Canadian savers are searching for ways to boost the returns they generate in their retirement savings portfolios.
One popular option involves owning dividend-growth stocks inside your RRSP and investing the distributions in new shares. This sets off a powerful compounding process that can turn a modest initial investment into a nice nest egg over time.
Let’s take a look at three stocks that deserve to be on your radar.
Fortis owns natural gas distribution, power generation, and electric transmission businesses in Canada, the United States, and the Caribbean.
The company has grown through strategic acquisitions over the years, and most of the recent action has occurred in the United States, including the US$11.3 billion purchase of ITC Holdings in 2016.
Fortis also has a five-year $14.5 billion capital program in place that should boost the rate base enough to support steady dividend increases in the coming years.
In fact, management is targeting annual dividend growth of at least 6% through 2022. The company has increased the payout every year for more than four decades, so investors should be comfortable with the guidance.
At the time of writing, the stock provides a yield of 4%.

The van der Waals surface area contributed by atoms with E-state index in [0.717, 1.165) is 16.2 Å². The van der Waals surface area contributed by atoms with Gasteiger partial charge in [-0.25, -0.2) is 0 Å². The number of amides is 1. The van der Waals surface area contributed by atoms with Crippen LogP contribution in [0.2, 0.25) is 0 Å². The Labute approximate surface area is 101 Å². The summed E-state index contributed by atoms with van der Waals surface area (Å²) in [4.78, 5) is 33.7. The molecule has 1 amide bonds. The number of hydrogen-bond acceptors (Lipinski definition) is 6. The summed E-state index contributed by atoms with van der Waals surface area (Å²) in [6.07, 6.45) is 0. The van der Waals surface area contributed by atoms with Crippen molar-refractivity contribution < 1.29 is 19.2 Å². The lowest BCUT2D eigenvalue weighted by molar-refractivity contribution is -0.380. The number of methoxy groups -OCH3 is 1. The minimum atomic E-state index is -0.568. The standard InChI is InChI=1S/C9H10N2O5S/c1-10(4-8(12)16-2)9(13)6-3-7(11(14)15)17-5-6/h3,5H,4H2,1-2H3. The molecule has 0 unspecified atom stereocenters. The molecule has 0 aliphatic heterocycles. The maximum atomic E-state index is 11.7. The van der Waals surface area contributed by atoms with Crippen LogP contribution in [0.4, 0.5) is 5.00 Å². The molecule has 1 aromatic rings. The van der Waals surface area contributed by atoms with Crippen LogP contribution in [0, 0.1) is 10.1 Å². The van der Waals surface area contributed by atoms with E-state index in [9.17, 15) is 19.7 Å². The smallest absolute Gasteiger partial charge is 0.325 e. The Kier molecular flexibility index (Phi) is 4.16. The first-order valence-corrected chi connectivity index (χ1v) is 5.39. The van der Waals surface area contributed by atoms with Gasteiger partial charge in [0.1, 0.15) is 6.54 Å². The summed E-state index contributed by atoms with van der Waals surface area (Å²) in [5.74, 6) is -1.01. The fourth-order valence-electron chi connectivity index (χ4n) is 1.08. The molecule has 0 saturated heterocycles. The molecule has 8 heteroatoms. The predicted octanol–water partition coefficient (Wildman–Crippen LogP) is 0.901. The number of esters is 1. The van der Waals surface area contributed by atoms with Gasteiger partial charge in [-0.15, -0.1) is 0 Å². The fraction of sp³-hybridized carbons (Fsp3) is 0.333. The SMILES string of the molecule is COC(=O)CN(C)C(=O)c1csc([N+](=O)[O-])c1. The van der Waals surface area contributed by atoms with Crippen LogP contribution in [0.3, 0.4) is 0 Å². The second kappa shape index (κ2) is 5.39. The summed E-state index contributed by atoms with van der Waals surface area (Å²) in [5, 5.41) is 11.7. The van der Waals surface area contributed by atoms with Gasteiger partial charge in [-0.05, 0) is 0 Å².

Royal Bank reported fiscal 2017 profits of $11.5 billion. That’s nearly $1 billion per month!
The company’s success can be attributed to its balanced revenue stream. Royal Bank has strong personal and commercial banking, wealth management, capital markets, and insurance divisions.
Rising interest rates might put some pressure on homeowners in the next few years, but Royal Bank’s mortgage portfolio is capable of riding out a housing downturn. Overall, higher rates tend to be positive for the banks.
The company has a strong track record of dividend growth, and that trend should continue. The current payout yields 3.7%.
TransCanada has $24 billion in near-term projects on the go that should be completed through the end of 2021. As the new assets go into service, management expects revenue and cash flow to increase enough to support annual dividend hikes of at least 8% over that time frame.
In addition, the company is evaluating another $20 billion in longer-term developments. If those projects get the green light, investors could see a nice upward revision to the dividend-growth guidance.
The stock is down amid the broader pullback in the energy-infrastructure sector, giving investors an opportunity to buy TransCanada at an attractive price. At the moment, TransCanada provides a 4.9% yield.
The bottom line
All three stocks should continue to be solid buy-and-hold picks for a dividend-focused RRSP. At this point, I would probably split a new investment among the three companies.
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Fool contributor Andrew Walker has no position in any stock mentioned.